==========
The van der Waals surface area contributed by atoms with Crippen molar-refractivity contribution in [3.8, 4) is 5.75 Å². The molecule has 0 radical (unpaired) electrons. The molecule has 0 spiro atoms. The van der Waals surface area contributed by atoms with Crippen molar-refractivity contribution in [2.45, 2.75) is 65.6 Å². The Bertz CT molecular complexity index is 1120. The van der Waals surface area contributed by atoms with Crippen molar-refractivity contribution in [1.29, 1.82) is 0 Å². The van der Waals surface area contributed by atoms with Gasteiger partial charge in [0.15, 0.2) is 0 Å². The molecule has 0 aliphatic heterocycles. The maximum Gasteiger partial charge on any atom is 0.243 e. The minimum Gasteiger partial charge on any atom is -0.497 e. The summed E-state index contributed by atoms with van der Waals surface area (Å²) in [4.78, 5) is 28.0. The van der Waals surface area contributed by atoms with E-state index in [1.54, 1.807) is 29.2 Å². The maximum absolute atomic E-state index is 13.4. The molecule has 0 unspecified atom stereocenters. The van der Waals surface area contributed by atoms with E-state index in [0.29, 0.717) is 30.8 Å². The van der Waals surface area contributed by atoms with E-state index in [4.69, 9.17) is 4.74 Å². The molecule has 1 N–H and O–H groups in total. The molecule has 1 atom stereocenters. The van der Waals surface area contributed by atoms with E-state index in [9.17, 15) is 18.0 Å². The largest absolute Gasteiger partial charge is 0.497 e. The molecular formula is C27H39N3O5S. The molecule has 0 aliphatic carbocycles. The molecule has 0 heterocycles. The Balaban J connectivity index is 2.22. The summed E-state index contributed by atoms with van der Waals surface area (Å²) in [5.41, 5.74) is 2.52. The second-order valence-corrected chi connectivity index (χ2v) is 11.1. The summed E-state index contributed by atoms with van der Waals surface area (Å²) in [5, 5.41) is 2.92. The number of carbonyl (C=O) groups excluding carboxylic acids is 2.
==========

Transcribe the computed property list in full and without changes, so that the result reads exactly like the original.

The van der Waals surface area contributed by atoms with Crippen molar-refractivity contribution in [3.8, 4) is 5.75 Å². The molecule has 0 radical (unpaired) electrons. The molecule has 0 spiro atoms. The van der Waals surface area contributed by atoms with Crippen molar-refractivity contribution in [2.45, 2.75) is 65.6 Å². The Bertz CT molecular complexity index is 1120. The van der Waals surface area contributed by atoms with Crippen molar-refractivity contribution in [1.29, 1.82) is 0 Å². The van der Waals surface area contributed by atoms with Gasteiger partial charge in [0.15, 0.2) is 0 Å². The molecule has 0 aliphatic heterocycles. The maximum Gasteiger partial charge on any atom is 0.243 e. The minimum Gasteiger partial charge on any atom is -0.497 e. The summed E-state index contributed by atoms with van der Waals surface area (Å²) in [4.78, 5) is 28.0. The van der Waals surface area contributed by atoms with E-state index in [1.54, 1.807) is 29.2 Å². The maximum absolute atomic E-state index is 13.4. The molecule has 0 unspecified atom stereocenters. The van der Waals surface area contributed by atoms with E-state index in [0.29, 0.717) is 30.8 Å². The van der Waals surface area contributed by atoms with E-state index in [4.69, 9.17) is 4.74 Å². The molecule has 1 N–H and O–H groups in total. The molecule has 1 atom stereocenters. The van der Waals surface area contributed by atoms with E-state index in [9.17, 15) is 18.0 Å². The largest absolute Gasteiger partial charge is 0.497 e. The molecular formula is C27H39N3O5S. The molecule has 0 aliphatic carbocycles. The molecule has 0 heterocycles. The Balaban J connectivity index is 2.22. The summed E-state index contributed by atoms with van der Waals surface area (Å²) in [5.41, 5.74) is 2.52. The second-order valence-corrected chi connectivity index (χ2v) is 11.1. The summed E-state index contributed by atoms with van der Waals surface area (Å²) in [5, 5.41) is 2.92. The number of carbonyl (C=O) groups excluding carboxylic acids is 2.